Posts in the "Jobs" category

Investment is still the key

Posted on June 10, 2013 by Tom Healy

Tom Healy, Director NERI - Tom Healy, Director NERI
Tom Healy, Director NERI

Unemployment is the biggest single problem confronting Europe today. Ireland is no exception. With one in seven out of work, here, and one in four young people either out of work or not in education or training currently we are faced with a huge challenge. President Michael D. Higgins is correct to draw attention to the challenge that this problem poses to the future of European cooperation and social stability.

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Permanent link | Categories: Government SpendingInvestmentJobsMacroeconomics

Fiscal Stimulus, Unemployment and House Prices

Posted on May 16, 2013 by Micheál Collins

Publication cover - McQuinn_Kelly_NERI_2013 - Cover image for McQuinn_Kelly_NERI_2013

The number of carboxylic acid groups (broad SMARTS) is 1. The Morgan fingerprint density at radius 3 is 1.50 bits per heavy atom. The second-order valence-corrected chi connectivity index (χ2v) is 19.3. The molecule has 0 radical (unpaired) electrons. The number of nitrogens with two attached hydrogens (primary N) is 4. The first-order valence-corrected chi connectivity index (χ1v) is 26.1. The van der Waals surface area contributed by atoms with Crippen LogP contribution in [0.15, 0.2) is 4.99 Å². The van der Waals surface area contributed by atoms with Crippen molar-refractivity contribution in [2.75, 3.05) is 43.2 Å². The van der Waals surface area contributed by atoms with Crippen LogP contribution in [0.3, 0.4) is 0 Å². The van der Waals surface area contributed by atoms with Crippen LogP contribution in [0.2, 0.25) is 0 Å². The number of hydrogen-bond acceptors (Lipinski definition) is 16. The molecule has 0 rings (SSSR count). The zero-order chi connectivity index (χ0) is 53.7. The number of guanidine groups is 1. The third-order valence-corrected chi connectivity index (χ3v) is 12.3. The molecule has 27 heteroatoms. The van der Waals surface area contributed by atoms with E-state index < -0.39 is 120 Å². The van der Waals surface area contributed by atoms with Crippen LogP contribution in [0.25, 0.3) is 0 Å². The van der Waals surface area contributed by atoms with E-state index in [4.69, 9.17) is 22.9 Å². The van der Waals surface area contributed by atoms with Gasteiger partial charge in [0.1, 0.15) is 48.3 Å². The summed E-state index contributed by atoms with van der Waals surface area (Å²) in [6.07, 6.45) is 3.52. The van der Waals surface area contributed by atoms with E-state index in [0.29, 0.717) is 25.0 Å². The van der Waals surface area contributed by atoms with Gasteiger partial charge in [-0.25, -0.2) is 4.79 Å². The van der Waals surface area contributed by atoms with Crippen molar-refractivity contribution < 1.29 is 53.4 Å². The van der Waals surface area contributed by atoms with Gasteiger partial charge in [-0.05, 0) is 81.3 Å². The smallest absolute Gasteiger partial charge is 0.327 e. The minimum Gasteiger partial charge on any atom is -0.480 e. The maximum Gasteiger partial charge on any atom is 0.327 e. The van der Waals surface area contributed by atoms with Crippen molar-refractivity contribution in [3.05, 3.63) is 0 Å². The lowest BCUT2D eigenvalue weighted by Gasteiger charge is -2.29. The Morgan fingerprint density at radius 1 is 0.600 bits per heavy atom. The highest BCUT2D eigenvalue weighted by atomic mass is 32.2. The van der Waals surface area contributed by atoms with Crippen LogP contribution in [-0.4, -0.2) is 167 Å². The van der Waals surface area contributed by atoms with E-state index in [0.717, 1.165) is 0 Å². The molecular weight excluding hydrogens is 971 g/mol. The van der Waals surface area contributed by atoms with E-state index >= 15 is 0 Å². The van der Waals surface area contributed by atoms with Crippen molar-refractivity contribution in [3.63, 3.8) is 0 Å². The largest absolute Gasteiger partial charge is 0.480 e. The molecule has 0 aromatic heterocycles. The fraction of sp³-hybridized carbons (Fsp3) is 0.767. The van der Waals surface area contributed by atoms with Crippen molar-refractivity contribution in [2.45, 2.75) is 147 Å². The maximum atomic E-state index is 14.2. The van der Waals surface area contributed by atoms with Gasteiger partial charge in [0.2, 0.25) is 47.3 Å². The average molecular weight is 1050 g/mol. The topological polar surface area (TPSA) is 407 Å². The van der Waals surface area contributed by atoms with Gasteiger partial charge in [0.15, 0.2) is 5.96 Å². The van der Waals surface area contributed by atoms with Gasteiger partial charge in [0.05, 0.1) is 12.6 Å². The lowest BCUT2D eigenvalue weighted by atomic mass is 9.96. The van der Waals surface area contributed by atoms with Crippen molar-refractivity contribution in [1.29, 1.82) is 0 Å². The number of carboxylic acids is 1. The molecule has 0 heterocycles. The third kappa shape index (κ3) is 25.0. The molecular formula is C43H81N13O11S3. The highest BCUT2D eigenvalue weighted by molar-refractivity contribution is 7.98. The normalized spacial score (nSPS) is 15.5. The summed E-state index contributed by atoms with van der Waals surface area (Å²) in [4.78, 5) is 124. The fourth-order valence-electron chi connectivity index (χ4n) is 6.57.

Cover image for McQuinn_Kelly_NERI_2013

The latest NERI seminar, from Kieran McQuinn and Robert Kelly of the Central Bank, examined the relationship between unemployment and house prices and used this relationship to examine the impact on banking defaults / mortgage defaults of economic growth. Modelling a fiscal stimulus of €2b, they estimated that bank defaults would decrease by about €660m; a saving to the state in either reduced future bank capital injections or refunds from current capital provisions. Combined with the ESRI estimated multiplier effect, where the cost to the economy of €2b stimulus is just under €1.3b, the research points towards the real cost of an investment stimulus in Ireland today. Ignoring that this investment would be in beneficial projects which would in any event pay for themselves over time (generally these are examined over a 20 year time period), the short term cost would be about €350m for every €1bn of stimulus.